Only 156 engineering institutions in Telangana have secured affiliation of the JNTUH, this year as against 183 last year.
According to authorities, 14 engineering colleges did not receive affiliation from the university this year while 13 private engineering colleges sought no objection certificate for closure of their institution.
Not just engineering, even seats in pharmacy and other courses under the university have been reduced by the varsity administration. The university officials said that colleges which failed to maintain required infrastructure and faculty faced reduction in the intake and some were not granted affiliation.
Last year, due to reduced demand and lack of admissions, managements of 44 private engineering, pharmacy and business management colleges had approached the varsity for closure of about 100 undergraduate and post graduate courses.
This year, 91,207 engineering seats were granted affiliation in 183 colleges affiliated to Osmania University, JNTUH, and Kakatiya University. Of them, 64,709 seats, accounting for 70 percent, are required to be filled through web counselling by the government convenor. The remaining seats are meant to be filled under the management quota by the respective college managements.
According to the statistics provided by the Telangana State Council of Higher Education (TSCHE), the number of students joining the engineering courses under the convenor quota (also called category ‘A’) through EAMCET has taken a downward curve for the last three years.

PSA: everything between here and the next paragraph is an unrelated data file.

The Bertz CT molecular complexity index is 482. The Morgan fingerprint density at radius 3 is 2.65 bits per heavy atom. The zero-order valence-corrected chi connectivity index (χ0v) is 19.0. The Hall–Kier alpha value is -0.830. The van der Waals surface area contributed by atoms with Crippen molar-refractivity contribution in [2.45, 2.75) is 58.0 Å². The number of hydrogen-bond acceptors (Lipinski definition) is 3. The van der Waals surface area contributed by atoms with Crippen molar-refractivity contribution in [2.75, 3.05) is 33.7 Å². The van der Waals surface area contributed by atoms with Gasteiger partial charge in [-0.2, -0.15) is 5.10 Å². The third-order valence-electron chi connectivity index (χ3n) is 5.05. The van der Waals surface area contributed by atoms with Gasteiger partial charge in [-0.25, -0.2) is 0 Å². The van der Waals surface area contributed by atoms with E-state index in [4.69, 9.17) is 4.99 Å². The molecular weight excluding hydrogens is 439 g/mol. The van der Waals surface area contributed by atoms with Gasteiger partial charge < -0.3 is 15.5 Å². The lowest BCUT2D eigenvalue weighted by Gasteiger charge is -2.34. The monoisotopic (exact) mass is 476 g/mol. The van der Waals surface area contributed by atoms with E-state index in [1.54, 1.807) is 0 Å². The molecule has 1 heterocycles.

In the academic year 2016-17, only 54,149 students joined under category ‘A’ and this number slipped to 50,258 in 2017-18 and it further came down to 48,648 in 2018-19. In the last academic year, after the completion of all rounds of web counselling and admissions under the management quota, 28,223 engineering seats remained vacant out of the 96,519 slots spread over 203 engineering colleges.
The professional colleges in the state are bogged down by acute shortage of faculty. According to AICTE, the shortage was 23 per cent in the academic year 2015-16 and 27 percent in 2016-17.
“Since the government has not cleared the fee reimbursement dues in the last few years, we are facing fund shortage, thereby affecting the teachers’ salaries,” said a representative of a private engineering college in the city.
At the root of the problem is the mushrooming of low-quality engineering colleges over the years. As students from such colleges fail to get suitable jobs, they face decline in enrolment. Therefore, a large number of these colleges are being shut down.
The AICTE wants to close down about 800 engineering colleges across India.
From the current academic year, engineering education has become costlier with 15-20 per cent fee hike being approved by the Telangana Admission and Fee Regulation Committee (TAFRC).
The issue of enhancement of fee had triggered a controversy after 81 private engineering colleges moved the Supreme Court, seeking permission to increase the fee even before the finalisation of fee structure by the TAFRC.